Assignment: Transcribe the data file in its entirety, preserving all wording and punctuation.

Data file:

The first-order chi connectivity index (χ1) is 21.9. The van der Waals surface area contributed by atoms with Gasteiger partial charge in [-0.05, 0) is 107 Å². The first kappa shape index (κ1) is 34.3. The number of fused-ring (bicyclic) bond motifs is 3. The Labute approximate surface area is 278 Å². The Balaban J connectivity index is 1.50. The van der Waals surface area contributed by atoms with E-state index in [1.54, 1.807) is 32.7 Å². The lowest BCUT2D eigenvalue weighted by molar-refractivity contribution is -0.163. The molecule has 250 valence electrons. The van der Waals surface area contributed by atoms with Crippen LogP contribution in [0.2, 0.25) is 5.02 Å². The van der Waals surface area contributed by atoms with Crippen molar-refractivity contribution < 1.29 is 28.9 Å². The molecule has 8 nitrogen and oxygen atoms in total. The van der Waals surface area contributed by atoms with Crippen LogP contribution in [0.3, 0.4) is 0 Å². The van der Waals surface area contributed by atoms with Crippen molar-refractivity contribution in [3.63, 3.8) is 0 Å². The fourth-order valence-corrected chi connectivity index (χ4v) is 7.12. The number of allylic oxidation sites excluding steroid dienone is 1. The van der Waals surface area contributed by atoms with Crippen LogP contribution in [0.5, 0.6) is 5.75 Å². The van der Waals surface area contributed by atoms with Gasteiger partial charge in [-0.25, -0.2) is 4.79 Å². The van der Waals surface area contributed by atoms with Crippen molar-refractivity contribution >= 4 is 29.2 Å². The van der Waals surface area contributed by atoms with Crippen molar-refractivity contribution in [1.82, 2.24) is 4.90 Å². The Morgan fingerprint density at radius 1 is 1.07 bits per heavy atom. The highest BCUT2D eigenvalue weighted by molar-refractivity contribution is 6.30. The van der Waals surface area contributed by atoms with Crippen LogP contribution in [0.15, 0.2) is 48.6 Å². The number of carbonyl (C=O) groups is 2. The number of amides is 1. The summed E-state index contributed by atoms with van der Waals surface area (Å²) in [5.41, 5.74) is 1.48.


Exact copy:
The first-order chi connectivity index (χ1) is 21.9. The van der Waals surface area contributed by atoms with Gasteiger partial charge in [-0.05, 0) is 107 Å². The first kappa shape index (κ1) is 34.3. The number of fused-ring (bicyclic) bond motifs is 3. The Labute approximate surface area is 278 Å². The Balaban J connectivity index is 1.50. The van der Waals surface area contributed by atoms with E-state index in [1.54, 1.807) is 32.7 Å². The lowest BCUT2D eigenvalue weighted by molar-refractivity contribution is -0.163. The molecule has 250 valence electrons. The van der Waals surface area contributed by atoms with Crippen LogP contribution in [0.2, 0.25) is 5.02 Å². The van der Waals surface area contributed by atoms with Crippen molar-refractivity contribution < 1.29 is 28.9 Å². The molecule has 8 nitrogen and oxygen atoms in total. The van der Waals surface area contributed by atoms with Crippen LogP contribution in [0.3, 0.4) is 0 Å². The van der Waals surface area contributed by atoms with Crippen molar-refractivity contribution in [3.63, 3.8) is 0 Å². The fourth-order valence-corrected chi connectivity index (χ4v) is 7.12. The number of allylic oxidation sites excluding steroid dienone is 1. The van der Waals surface area contributed by atoms with Crippen LogP contribution in [0.5, 0.6) is 5.75 Å². The van der Waals surface area contributed by atoms with Gasteiger partial charge in [-0.25, -0.2) is 4.79 Å². The van der Waals surface area contributed by atoms with Crippen molar-refractivity contribution >= 4 is 29.2 Å². The van der Waals surface area contributed by atoms with Crippen molar-refractivity contribution in [1.82, 2.24) is 4.90 Å². The Morgan fingerprint density at radius 1 is 1.07 bits per heavy atom. The highest BCUT2D eigenvalue weighted by molar-refractivity contribution is 6.30. The van der Waals surface area contributed by atoms with Crippen LogP contribution in [0.15, 0.2) is 48.6 Å². The number of carbonyl (C=O) groups is 2. The number of amides is 1. The summed E-state index contributed by atoms with van der Waals surface area (Å²) in [5.41, 5.74) is 1.48.